I am seriously obsessed with the flavor of sesame. I ADORE the Pioneer Woman's sesame noodles, but they call for a completely whackadoodle amount of oil. Like, 7 TABLESPOONS. So, I searched for a lightened up version, and found this recipe from Shrinking Kitchen. But I was pretty sure I could go one step further to make this delightful side dish even healthier, as I had a bright yellow spaghetti squash sitting on the counter, a ripe red pepper in the fridge, and some crispy sugar snap peas just waiting to be tossed into something.
The noodles turned out SO YUMMY! The texture of spaghetti squash is so similar to the cellophane noodles that a lot of Asian restaurants use for their sesame noodles, and it doesn't get soggy even after soaking up the sauce over night. You can also microwave a whole spaghetti squash in just 10-15 minutes, so there are no pots or pans that'll need washing after you make this recipe.
The sauce was delicious - tangy, sweet, salty and rich. Best of all, we reduced the amount of sugar and oil that appear in the Pioneer Woman's admittedly delicious recipe by 50%...and now I don't have to feel as guilty if I go back for seconds! The final result is a fresh tasting Asian-inspired side with only 159 calories per serving, according to sparkpeople's handy recipe calculator - a big difference from the 362 calories per serving in the original Pioneer Woman recipe.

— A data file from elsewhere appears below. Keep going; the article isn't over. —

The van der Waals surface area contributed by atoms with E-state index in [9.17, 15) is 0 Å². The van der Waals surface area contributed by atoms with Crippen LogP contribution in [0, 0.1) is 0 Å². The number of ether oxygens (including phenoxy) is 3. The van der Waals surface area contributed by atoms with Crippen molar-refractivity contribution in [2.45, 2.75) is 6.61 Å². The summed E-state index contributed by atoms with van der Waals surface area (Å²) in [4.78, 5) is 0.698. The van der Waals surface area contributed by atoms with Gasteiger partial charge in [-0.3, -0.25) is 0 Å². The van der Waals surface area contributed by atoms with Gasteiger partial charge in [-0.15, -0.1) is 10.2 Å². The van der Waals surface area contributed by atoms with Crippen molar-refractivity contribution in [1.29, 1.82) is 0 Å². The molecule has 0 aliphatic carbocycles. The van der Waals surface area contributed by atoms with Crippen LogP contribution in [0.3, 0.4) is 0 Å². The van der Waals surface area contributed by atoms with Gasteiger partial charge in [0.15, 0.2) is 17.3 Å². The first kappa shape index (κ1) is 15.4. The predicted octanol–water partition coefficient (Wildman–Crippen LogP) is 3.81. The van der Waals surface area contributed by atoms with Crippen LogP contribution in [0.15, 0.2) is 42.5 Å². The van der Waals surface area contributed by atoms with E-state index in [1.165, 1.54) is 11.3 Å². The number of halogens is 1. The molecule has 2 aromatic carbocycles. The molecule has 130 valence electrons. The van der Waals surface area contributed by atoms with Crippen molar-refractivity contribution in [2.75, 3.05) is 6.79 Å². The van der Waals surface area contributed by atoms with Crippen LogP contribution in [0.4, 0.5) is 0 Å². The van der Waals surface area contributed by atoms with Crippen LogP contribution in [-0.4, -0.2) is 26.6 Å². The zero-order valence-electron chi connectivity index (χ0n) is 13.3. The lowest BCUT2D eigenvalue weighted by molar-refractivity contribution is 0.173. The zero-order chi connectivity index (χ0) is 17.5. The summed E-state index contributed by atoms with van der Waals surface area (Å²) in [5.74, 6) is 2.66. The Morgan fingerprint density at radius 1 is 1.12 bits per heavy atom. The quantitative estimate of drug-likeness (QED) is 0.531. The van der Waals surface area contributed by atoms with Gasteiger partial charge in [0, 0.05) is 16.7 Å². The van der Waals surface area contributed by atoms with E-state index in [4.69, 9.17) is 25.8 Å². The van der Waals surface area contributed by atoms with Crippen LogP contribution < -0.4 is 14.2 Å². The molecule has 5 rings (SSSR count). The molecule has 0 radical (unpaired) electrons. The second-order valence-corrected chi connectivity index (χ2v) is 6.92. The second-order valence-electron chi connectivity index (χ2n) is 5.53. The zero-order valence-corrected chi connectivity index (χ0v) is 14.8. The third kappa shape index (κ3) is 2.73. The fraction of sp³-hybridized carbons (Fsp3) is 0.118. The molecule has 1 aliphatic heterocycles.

Spaghetti Squash Sesame Noodles
1 medium spaghetti squash
1 C snap peas, chopped
1 red bell pepper, chopped
1/4 parsley, chopped
1/4 C Soy Sauce
3 tsp brown sugar
1/2 inch grated ginger
1 clove garlic, grated
2 T rice vinegar
1 1/2 tsp Sriracha
3 T Sesame Oil
1. Stab several slits into the spaghetti squash with a very sharp thin knife. Microwave for 10-15 minutes, or until a knife can pierce it easily. Let cool.
2. While the squash is microwaving, make the sauce: Whisk soy sauce, brown sugar, garlic, ginger, rice vinegar, Sriracha and sesame oil until the oil and other liquids are blended. Place in fridge until ready to use.
3. Chop snap peas, red pepper and parsley. Set aside.
4. Once the spaghetti squash is cool enough to handle, remove it from the microwave and cut in half lengthwise. Remove the seeds. Then, use a fork to remove the strands of squash. Here's a video that shows how. Place the squash in a large bowl.
5. Add the sauce to the squash, stirring until coated. Then, add the chopped veggies and parsley.
6. Refrigerate the spaghetti squash sesame noodles until cold. There may be some extra liquid in the bowl that you can pour out - or, let the noodles sit over night and they will absorb it all (that's what I did). Garnish the noodles with a sprig of fresh parsley and some sesame seeds.